Semiconductor charge transfer devices (CTD) have received considerable attention in the Electronics In dustry due to the extremely high packing density that can theoretically be achieved with these device config urations. The semiconductor charge transfer devices, which are essentially metal insulator semiconductor (MIS) device configurations, include two primary con figurations: charge-coupled devices (CCD) and bucket brigade configurations of insulated gate field-effect transistors (BB). Since the charge transfer devices operate on the principle of transferring semiconductor charge, each bit can be fabricated to be extremely small, enabling extremely high packing densities. For example, a typical bit of conventional insulatedgate field-effect transistor (lGFET) memory cell may be on the order of four square mils whereas a bit of CCD memory cell may require less than one square mil of semiconductor material. The basic configurations of both CCDs and bucket brigades are described extensively in the literature, and various proposals have been suggested for fabricating memory arrays utilizing charge transfer devices.

To date, however, a variety of problems have precluded commercial realization of the small bit size which is theoretically possible with the charge transfer device configurations. One of the major problems stems from the fact that the small bit size is realized at a sacrifice of gain. The signal which must be detected is a voltage change produced by a very small change in the amount of charge stored at a storage location. Detecting this small amount of charge has proven to be ex tremely difficult. Proposed techniques for detecting the charge utilize a detector configuration which is located external to the chip upon which the charge transfer device memory array is formed. The detection circuitry is rather complex and further, since it is external to the chip, it is extremely sensitive to noise and voltage varia tions, often making detection of the signal impossible. To date it has not proven feasible to form such detector circuitry on the same chip as the CCD since the detector currently used is rather large and placing it upon the same chip as the charge transfer device memory results in an effective decrease in packing density, thereby eliminating the major advantage of using CTD memory devices in the first instance.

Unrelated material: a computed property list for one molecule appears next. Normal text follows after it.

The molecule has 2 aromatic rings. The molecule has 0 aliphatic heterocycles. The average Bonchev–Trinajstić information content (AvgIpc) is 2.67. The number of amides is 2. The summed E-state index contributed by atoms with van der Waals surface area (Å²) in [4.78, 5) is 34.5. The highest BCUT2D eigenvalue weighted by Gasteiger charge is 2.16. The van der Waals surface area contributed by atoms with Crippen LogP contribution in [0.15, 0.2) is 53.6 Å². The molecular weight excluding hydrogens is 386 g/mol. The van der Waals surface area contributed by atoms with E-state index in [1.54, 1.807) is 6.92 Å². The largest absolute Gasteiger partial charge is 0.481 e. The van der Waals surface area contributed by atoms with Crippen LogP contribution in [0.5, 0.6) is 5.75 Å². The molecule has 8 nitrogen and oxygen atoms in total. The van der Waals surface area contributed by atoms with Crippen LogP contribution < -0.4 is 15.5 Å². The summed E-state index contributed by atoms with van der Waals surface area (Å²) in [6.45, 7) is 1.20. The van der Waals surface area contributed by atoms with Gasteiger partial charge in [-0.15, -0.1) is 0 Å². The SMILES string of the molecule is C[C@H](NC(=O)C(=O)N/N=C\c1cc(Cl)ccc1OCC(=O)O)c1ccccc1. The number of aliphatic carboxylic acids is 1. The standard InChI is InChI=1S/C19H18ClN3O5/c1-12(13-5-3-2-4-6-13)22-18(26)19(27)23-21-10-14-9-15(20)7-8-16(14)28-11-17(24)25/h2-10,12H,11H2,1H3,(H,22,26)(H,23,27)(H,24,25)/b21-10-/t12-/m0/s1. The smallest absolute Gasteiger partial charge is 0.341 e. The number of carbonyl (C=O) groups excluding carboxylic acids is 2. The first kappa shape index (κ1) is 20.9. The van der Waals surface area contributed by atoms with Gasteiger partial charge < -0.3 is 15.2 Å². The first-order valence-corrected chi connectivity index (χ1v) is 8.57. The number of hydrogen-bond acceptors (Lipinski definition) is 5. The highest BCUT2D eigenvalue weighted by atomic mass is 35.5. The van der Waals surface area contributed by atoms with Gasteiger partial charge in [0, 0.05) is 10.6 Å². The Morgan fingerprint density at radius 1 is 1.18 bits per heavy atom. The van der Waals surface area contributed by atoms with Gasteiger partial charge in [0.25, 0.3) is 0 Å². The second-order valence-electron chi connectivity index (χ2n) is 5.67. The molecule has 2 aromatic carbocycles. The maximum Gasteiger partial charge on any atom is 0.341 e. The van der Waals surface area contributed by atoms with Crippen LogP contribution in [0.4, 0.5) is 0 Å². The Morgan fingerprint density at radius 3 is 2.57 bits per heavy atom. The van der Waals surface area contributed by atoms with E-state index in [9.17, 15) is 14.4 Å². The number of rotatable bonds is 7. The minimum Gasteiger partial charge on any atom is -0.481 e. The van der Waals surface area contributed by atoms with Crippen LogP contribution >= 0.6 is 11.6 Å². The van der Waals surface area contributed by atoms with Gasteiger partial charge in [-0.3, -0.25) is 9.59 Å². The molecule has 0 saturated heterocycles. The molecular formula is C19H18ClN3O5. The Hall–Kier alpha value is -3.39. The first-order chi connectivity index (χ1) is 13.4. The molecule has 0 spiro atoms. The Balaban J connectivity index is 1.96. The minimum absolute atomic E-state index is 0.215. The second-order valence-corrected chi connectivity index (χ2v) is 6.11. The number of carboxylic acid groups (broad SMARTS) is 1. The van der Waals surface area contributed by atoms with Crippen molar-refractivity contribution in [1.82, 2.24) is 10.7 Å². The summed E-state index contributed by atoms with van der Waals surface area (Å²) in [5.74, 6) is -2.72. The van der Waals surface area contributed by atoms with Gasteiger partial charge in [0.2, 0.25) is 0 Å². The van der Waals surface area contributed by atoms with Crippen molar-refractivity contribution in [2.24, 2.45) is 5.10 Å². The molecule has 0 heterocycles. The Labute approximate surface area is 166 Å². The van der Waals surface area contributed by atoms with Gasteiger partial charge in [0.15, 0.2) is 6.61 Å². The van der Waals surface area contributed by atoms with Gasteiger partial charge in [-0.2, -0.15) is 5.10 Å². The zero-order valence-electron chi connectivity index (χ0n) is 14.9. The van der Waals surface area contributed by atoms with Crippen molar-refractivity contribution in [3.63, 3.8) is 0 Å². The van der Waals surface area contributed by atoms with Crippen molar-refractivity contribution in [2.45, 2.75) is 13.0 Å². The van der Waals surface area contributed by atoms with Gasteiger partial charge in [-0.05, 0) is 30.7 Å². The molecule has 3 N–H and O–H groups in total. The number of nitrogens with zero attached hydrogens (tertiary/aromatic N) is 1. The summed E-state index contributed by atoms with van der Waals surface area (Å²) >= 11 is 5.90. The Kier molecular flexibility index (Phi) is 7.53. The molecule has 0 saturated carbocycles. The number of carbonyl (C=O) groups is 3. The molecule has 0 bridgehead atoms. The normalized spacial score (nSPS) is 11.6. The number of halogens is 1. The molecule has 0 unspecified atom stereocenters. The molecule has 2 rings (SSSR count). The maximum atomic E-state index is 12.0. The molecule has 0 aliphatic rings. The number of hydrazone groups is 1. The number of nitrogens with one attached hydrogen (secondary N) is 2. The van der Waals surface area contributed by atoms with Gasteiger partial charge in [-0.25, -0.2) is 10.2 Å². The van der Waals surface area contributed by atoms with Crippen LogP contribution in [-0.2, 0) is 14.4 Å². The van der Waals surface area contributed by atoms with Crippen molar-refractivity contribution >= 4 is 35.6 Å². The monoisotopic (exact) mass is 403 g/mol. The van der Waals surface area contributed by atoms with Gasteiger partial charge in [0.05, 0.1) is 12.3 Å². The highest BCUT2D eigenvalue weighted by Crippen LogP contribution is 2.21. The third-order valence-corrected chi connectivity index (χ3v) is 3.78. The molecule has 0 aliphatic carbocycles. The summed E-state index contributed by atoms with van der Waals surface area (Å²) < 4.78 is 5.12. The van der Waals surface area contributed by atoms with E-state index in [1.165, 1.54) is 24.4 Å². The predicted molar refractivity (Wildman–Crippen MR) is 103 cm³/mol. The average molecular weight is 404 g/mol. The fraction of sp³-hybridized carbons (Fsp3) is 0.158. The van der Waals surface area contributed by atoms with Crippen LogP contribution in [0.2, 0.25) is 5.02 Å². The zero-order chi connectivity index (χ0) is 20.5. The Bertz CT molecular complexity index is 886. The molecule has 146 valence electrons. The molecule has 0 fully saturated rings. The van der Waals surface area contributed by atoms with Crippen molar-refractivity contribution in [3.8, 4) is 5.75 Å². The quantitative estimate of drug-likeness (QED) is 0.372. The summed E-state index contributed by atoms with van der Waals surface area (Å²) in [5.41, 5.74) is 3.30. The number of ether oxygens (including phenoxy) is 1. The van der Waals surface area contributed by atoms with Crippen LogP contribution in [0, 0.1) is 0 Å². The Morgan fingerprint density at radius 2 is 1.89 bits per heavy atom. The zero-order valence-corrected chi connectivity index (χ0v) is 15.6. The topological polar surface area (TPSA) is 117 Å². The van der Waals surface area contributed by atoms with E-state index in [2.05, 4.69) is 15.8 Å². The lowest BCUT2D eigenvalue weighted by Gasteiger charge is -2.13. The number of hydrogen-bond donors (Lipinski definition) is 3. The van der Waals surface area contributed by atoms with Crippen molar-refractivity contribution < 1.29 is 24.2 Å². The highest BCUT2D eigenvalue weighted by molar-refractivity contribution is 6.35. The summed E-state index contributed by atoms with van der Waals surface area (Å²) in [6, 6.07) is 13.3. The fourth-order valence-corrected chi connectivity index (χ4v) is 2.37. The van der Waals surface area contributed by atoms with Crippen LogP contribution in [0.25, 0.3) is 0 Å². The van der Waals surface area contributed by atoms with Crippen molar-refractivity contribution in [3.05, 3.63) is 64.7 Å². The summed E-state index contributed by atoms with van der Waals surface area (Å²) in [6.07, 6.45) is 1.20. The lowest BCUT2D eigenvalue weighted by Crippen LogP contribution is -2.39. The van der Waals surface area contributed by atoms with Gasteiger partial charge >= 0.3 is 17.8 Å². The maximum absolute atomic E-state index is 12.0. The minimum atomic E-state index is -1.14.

One charge transfer device memory array that has proven successful is characterized as a serial-parallelserial (SPS) configuration. This charge transfer device configuration is described in more detail in copending US. application Ser. No. 207,905 filed Dec. 14, 1971 in the name of Dean Collins and is assigned to the Assignee of the present invention. This SPS configuration achieves high packing density but also requires external detector circuitry. Another limitation of this configuration is that only one memory organization is possible, that is, IXN bits; Many applications, however, require different memory configurations and it would be desirable to have a basic memory unit which could be organized into different memory organizations as required. For example, a 4000 bit memory could be organized into a l X 4,000 bit configuration; a 2 X 2,000; a 4 X 1,000. etc.

A further difficulty encountered in providing charge transfer device memories with a high packing density is also evidenced in the SPS organization previously referenced. This problem pertains to the clocking scheme required for transfer of data. By way of illustration, CCDs require overlapping clock pulses, while metal insulator semiconductor devices such as lGFETs require two phase non-overlapping clock systems. Thus there is an incompatability between the clock systems of the two technologies. Further in the SPS organization, for a three phase CCD memory, seven different clocks are required. Circuitry for generating this rather complex clocking system requires a rather large amount of real estate on the chip, or else requires circuitry external to the chip for generation of the clock pulses.